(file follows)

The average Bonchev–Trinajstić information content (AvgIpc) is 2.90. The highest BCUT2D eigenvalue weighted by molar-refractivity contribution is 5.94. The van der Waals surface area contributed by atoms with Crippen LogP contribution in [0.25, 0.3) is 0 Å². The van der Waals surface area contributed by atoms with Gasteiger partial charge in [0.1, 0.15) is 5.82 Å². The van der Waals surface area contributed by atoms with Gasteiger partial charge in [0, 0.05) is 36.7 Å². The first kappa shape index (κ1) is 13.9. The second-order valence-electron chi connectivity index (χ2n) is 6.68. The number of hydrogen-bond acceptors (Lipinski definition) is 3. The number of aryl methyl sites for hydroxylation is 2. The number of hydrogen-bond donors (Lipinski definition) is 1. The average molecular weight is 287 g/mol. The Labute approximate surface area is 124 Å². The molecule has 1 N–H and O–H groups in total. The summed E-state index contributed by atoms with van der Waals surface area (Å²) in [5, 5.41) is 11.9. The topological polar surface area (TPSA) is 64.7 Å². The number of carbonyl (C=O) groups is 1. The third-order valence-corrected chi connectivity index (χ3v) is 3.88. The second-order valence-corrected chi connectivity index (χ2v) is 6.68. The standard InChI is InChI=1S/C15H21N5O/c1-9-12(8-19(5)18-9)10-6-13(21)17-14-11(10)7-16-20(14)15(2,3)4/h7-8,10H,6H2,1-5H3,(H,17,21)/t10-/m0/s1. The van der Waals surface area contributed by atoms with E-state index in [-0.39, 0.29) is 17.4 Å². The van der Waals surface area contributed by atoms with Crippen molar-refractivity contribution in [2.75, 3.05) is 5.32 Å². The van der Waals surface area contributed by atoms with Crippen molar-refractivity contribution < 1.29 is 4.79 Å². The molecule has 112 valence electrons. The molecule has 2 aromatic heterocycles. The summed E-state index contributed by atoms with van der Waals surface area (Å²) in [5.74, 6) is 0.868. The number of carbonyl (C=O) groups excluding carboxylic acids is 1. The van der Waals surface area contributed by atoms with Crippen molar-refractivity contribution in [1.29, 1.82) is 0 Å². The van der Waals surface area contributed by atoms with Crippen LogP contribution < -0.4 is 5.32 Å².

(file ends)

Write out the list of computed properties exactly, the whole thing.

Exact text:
The average Bonchev–Trinajstić information content (AvgIpc) is 2.90. The highest BCUT2D eigenvalue weighted by molar-refractivity contribution is 5.94. The van der Waals surface area contributed by atoms with Crippen LogP contribution in [0.25, 0.3) is 0 Å². The van der Waals surface area contributed by atoms with Gasteiger partial charge in [0.1, 0.15) is 5.82 Å². The van der Waals surface area contributed by atoms with Gasteiger partial charge in [0, 0.05) is 36.7 Å². The first kappa shape index (κ1) is 13.9. The second-order valence-electron chi connectivity index (χ2n) is 6.68. The number of hydrogen-bond acceptors (Lipinski definition) is 3. The number of aryl methyl sites for hydroxylation is 2. The number of hydrogen-bond donors (Lipinski definition) is 1. The average molecular weight is 287 g/mol. The Labute approximate surface area is 124 Å². The molecule has 1 N–H and O–H groups in total. The summed E-state index contributed by atoms with van der Waals surface area (Å²) in [5, 5.41) is 11.9. The topological polar surface area (TPSA) is 64.7 Å². The number of carbonyl (C=O) groups is 1. The third-order valence-corrected chi connectivity index (χ3v) is 3.88. The second-order valence-corrected chi connectivity index (χ2v) is 6.68. The standard InChI is InChI=1S/C15H21N5O/c1-9-12(8-19(5)18-9)10-6-13(21)17-14-11(10)7-16-20(14)15(2,3)4/h7-8,10H,6H2,1-5H3,(H,17,21)/t10-/m0/s1. The van der Waals surface area contributed by atoms with E-state index in [-0.39, 0.29) is 17.4 Å². The van der Waals surface area contributed by atoms with Crippen molar-refractivity contribution in [2.75, 3.05) is 5.32 Å². The van der Waals surface area contributed by atoms with Crippen molar-refractivity contribution < 1.29 is 4.79 Å². The molecule has 112 valence electrons. The molecule has 2 aromatic heterocycles. The summed E-state index contributed by atoms with van der Waals surface area (Å²) in [5.74, 6) is 0.868. The number of carbonyl (C=O) groups excluding carboxylic acids is 1. The van der Waals surface area contributed by atoms with Crippen molar-refractivity contribution in [1.29, 1.82) is 0 Å². The van der Waals surface area contributed by atoms with Crippen LogP contribution < -0.4 is 5.32 Å².